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News and Features
September 6-13, 2006

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Letters to the Editor

Job well done

YOUR COVERAGE OF "Charge of the Light Brigade" (News&Views, Aug. 30) not only failed to capture the essence of Kirby Scudder's Night Light project on Sept. 21, but it was written in a tactless and inappropriate manner. If the intention of the article was to be negative, sarcastic and condescending--it was a job well done. Kirby Scudder has undeniably changed the landscape of how we regard the arts in Santa Cruz. Despite it being a task fraught with difficulties and seemingly insurmountable hurdles, he has been successful. It is my strong feeling that his persistence and commitment to this city's cultural scene should not be minimized, which is exactly what the article did. To be clear, this project is about connection, community, relations, and thoughtfulness. To say it is where friends and neighbors will gather and "shoot-the-shit about peace" is disrespectful to the vision and undermines the positive spirit in which the project was conceived. One "shoots the shit" over a poker game or a cup of coffee. Not something of this magnitude.

Five hundred volunteers are needed to step up on Sept. 21. That should have been the main point of the article. Night Light will be a momentous occasion. It will be a spectacle of beauty and majesty with the quiet power to influence people around the globe. Let's prove that as a community we actually do care about the world and each other. Volunteer to lend a hand so everything and everyone can be kept safe. Anything short of the aforementioned will detract from the ultimate goal: Peace. Sept. 21 is history in the making and you can make a difference. You only need to show up. Lights on 9pm!

Rebecca Kovan, Ph.D., Co-Director, The Peoples Art Gallery

The human condition

RE "A CITY DIVIDED ... Tension in Santa Cruz" (News&Views, Aug. 9): I was in high school when the United Nations was formed. It seemed then that humanity might find a way to live in peace. As a young adult I was encouraged by my society to believe in ever increasing social and economic progress in America and the world. But during my lifetime there have been continuing conflicts all over the world. Now in my old age I'm seeing news of violent events, anti-social attitudes, and betrayals of trust that are repetitions of those I deplored as a young adult. It's not that history repeats itself. It's more like we are born into a human condition that does not basically change. Presently it is: stupid religious and ideological excuses for terrorism and war; real wars for oil and coming wars for water and other limited or depleted resources; glorifying warriors and suicidal murderers.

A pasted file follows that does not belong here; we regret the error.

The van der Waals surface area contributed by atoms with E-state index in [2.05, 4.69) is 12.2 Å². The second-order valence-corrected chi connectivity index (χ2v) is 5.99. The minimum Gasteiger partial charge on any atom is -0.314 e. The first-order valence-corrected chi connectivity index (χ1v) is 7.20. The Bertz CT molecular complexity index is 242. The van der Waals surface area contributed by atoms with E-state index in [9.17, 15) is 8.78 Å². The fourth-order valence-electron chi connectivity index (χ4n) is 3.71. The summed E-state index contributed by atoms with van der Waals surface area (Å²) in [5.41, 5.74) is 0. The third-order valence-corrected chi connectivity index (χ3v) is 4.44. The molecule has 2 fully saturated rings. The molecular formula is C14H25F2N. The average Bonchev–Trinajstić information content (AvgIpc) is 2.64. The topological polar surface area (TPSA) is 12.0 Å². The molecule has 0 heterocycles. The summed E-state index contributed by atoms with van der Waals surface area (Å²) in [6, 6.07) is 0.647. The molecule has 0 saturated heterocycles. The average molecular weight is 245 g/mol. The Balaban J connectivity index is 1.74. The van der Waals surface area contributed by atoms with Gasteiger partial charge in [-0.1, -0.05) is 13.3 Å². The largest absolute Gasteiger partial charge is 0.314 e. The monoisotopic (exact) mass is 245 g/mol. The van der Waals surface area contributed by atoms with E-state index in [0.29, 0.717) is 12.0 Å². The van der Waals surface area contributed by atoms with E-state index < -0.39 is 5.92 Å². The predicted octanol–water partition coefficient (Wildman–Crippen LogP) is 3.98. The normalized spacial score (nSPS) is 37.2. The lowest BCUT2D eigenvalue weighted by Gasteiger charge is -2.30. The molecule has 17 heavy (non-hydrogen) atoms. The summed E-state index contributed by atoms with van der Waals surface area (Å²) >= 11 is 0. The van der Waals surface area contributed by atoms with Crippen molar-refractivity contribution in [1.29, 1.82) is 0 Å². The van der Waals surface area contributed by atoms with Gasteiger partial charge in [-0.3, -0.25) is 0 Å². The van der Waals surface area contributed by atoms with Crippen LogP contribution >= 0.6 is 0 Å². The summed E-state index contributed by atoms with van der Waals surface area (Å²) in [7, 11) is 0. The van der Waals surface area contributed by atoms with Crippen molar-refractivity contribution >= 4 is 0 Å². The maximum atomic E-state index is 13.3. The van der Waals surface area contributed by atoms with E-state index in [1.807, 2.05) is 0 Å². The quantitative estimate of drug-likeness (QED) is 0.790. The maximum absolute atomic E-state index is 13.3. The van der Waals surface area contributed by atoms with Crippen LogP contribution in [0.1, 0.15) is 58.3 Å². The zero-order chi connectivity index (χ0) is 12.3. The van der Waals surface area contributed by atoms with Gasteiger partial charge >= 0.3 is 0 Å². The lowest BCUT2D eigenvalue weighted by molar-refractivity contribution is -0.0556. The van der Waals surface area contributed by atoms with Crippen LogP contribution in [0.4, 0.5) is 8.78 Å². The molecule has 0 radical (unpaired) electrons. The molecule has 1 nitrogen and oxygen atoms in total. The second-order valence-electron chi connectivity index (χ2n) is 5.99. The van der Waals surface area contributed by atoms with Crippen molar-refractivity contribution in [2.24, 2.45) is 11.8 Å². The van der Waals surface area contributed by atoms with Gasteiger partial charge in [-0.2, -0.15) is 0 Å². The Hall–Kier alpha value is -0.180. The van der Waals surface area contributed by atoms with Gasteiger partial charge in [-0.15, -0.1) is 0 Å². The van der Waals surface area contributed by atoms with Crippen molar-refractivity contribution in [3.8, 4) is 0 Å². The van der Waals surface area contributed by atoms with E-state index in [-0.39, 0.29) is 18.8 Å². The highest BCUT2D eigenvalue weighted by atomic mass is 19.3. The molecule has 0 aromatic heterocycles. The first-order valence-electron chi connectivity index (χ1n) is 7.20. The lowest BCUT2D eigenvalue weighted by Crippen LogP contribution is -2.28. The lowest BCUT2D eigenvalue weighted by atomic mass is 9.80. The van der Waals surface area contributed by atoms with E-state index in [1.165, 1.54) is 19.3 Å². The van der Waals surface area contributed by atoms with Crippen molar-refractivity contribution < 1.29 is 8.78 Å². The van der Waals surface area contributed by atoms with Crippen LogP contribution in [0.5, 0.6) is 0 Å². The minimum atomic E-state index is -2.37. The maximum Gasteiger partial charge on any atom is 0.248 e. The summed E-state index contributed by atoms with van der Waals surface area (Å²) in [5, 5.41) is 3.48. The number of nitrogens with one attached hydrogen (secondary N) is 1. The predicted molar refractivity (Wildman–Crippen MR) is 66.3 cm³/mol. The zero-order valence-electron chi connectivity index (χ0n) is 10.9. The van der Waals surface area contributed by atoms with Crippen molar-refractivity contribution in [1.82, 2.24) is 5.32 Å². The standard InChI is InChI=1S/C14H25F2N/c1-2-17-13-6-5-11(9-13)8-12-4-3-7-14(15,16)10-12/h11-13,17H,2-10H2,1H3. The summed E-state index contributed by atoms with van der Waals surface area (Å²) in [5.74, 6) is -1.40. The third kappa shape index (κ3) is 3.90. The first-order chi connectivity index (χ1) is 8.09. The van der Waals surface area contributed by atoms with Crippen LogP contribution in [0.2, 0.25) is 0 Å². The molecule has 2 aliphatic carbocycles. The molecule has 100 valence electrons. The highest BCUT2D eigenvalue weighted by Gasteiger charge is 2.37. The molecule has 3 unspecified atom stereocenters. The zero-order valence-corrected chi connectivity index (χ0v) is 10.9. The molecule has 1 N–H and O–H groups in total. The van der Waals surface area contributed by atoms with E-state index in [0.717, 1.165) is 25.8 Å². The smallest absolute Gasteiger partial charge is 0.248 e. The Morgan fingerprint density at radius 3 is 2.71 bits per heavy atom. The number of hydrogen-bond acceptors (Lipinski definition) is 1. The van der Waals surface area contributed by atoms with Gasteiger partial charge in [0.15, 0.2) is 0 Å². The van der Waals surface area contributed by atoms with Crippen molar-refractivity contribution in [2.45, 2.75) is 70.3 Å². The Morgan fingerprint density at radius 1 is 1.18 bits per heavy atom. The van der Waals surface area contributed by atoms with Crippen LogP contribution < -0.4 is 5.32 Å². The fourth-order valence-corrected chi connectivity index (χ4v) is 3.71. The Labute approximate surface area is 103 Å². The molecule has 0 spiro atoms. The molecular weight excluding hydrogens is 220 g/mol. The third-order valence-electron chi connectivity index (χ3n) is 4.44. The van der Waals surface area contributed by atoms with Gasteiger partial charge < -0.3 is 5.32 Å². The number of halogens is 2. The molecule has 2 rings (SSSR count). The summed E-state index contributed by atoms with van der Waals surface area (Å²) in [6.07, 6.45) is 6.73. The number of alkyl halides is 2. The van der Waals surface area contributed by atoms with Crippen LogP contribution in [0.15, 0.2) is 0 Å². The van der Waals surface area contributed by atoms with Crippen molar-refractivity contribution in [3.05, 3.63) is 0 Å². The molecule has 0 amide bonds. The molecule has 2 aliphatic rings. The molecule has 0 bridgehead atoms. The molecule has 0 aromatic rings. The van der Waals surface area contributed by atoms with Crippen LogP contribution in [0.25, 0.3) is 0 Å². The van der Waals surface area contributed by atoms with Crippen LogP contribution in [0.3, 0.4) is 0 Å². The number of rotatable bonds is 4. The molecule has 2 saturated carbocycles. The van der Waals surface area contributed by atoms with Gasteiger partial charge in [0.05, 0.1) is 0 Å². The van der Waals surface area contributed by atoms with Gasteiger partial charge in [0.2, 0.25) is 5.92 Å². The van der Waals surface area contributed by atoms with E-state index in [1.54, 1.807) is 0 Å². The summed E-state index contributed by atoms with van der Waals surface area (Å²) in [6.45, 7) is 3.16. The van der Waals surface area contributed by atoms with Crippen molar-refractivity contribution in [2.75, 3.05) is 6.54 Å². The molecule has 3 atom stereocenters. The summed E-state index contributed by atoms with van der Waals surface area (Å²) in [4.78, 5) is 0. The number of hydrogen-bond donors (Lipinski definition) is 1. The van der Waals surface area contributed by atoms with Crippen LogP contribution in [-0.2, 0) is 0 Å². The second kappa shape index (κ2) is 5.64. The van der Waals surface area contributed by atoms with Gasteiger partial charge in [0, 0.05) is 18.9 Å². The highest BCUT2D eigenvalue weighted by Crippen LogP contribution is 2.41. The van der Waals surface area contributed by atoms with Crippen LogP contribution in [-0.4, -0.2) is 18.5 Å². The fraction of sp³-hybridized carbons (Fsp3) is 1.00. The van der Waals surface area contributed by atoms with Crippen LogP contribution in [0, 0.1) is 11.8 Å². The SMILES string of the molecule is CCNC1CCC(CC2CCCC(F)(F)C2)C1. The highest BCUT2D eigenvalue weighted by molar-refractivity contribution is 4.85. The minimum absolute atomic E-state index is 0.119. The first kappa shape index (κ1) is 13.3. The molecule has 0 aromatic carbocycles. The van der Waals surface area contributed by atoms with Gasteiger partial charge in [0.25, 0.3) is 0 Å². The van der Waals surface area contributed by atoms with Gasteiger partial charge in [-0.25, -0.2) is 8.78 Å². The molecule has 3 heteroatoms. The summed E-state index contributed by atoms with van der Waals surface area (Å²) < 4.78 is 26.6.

Lack of comprehension about the necessity for poor people to leave their places of birth and try, often illegally and desperately, to get to more economically sustaining places. The stubbornness of ignoring effects of ever increasing human population and consumption on the planetary environment. Trying to make public education deny evolution and adhere to a biblical cosmology; continuing bigotry about sexual preferences and a narrow definition of what makes a family; refusal to acknowledge that humans are animals.

And people, including me, have always been bewailing and complaining and ranting and raging, and suggesting what ought to be done to create a peaceful and sustainable planetary society. I continue to do my small part to push for what I believe to be the correct way for humanity and my grandchildren to go. My only hope is the unpredictability of chance. Good things might happen.

Patricia Rayne, Aptos

The talented Mr. Quigly

THANK YOU, DECINZO, for your wonderful cartoon in the Aug. 23 Metro Santa Cruz (print edition) regarding the helmet law. I've had questions about Richard Quigly's cause against the helmet law for some time now. Occasionally he has been afforded a forum on a local radio station. One day on his program, while slamming the helmet law, the local police and attorneys, he went on and on about what an honorable person he prides himself to be. I figured if he was that honorable, surely he would not expect us taxpayers to pick up the tab should he crash his motorcycle and splatter his brains (hmmm) all over the highway. I thought he would be capable of having a discussion about it, but I was wrong! I first asked him if he had health insurance and you would think I had asked him if he abused small animals. He would not answer the question and tried to change the subject, so I calmly asked it again. He got extremely angry and told me it was none of my business if he had health insurance. Wow, at that point I kind of took that to be a "no."

So Mr. Quigly will tie up the courts because it's all about him and his unwillingness to follow the law. (Don't want to, don't have to and you can't make me.) After all, why should he pay for something that he can squeeze out of other people? And who would those people be? They would be among others, Mr. Quigly's friends, neighbors, maybe some of the guys and gals at the Harley Shop, those awful police, terrible attorneys, doctors, nurses, and oh yes, the firemen and the paramedics that may have to scrape him off the pavement someday. He must be so proud to be such an honorable person. What a hypocrite.

Judie Ajeska White, Corralitos

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